Return to
Forest Education


K-12 School Programs

Writing Across the Curriculum Using Forests as a Theme


Suggested Approaches from Middle/High School Teachers
at the Secondary Forestry Workshop ~ Sept. 29, 2000

(Assembled by Earl Brogan, Lake Linden-Hubbell High School)

Journal Topics Following a Forest Field Trip

  • What was the value of what we did?
  • What problems were encountered during field procedures?
  • What has one particular tree “seen” during its lifetime?
  • After taking core sampling data, speculate on what the weather was like in the past.
  • For a diversity theme, ask how a lone tree species can survive in a population of other species.
  • Ask what the wildlife is doing at this particular time of year.  For example, they may be preparing for winter.
  • What do you love or hate about being outside?


Observation Exercises

  • Have students sit in one spot and record all of the things they smell or hear--senses not as frequently used--and hypothesize about what the sources of those smells and sounds may be.
  • Describe something you observed in detail.  Can others guess what                 it is from the written description?
  • Have students describe what they see in a core sample.
  • * Place a student to focus on a single direction and report what        she sees.  Other students should focus on different directions and report their observations.  Students will communicate with each other and compare and contrast what they have seen from their individual perspectives and discuss how it contributes to the whole.
  • Write clues for a Clue Game dealing with tree identification.  For example, a clue might read, “I have needles in five bunches.”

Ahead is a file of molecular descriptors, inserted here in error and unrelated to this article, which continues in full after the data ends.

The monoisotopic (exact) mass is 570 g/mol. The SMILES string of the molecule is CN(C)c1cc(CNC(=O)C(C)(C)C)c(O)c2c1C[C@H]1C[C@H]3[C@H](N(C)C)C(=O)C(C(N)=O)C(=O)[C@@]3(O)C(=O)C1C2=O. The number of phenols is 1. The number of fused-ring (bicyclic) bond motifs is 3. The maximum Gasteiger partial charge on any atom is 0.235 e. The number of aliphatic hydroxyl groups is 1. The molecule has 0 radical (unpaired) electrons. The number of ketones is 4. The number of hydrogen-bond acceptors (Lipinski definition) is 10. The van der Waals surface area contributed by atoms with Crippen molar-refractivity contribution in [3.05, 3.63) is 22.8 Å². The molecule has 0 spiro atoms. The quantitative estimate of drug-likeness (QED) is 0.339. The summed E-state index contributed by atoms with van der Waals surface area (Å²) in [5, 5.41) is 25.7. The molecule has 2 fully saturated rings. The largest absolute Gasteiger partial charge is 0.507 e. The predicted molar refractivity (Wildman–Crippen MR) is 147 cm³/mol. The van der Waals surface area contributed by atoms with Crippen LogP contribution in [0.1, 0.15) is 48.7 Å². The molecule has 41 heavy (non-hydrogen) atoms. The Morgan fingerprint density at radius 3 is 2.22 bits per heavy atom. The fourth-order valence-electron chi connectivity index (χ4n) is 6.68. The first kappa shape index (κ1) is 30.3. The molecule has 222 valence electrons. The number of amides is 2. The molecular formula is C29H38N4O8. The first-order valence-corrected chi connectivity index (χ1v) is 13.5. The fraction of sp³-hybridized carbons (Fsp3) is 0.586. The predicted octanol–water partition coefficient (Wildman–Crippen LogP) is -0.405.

• For cause and effect, ask why something you observed in the woods happened.  Follow the chain of events back through time.
  • Discuss competition in an ecosystem in terms of benefits and harm. 

 

Personification Exercises

  • How might a tree feel as a logging truck drives by?
  • What might the animals feel about us as we visit their homes?
  • Write a life history from a tree’s point of view based on the tree measurements and core samples you’ve taken.
  • Write a story from a trees point of view on why its leaves quake.
  • Write about a tree’s “day” and how it interacts with the other organisms around it.
  • Students can follow a set of animal tracks and in first person from the animal’s point of view tell what it came across, what motivates it, and what it senses.
  • Draw up wanted posters to describe different trees with their scientific names, common names, core samples, normal haunts, and identifying features.

 
Academic Exercises

  • Based on the history of an area, investigate its lumbering potential.
  • Describe the economic impact a forest may have on an area.
  • After observations in a forest area and appropriate research, write a report on the species diversity of the area.
  • Write a technical report or tables based on tree measurement results.

 

Children’s Story!

  • Write a children’s story based on a red squirrel’s aerial bombardment of teachers with pine cones.

 


Last Update: June 16, 2008
Email Webmaster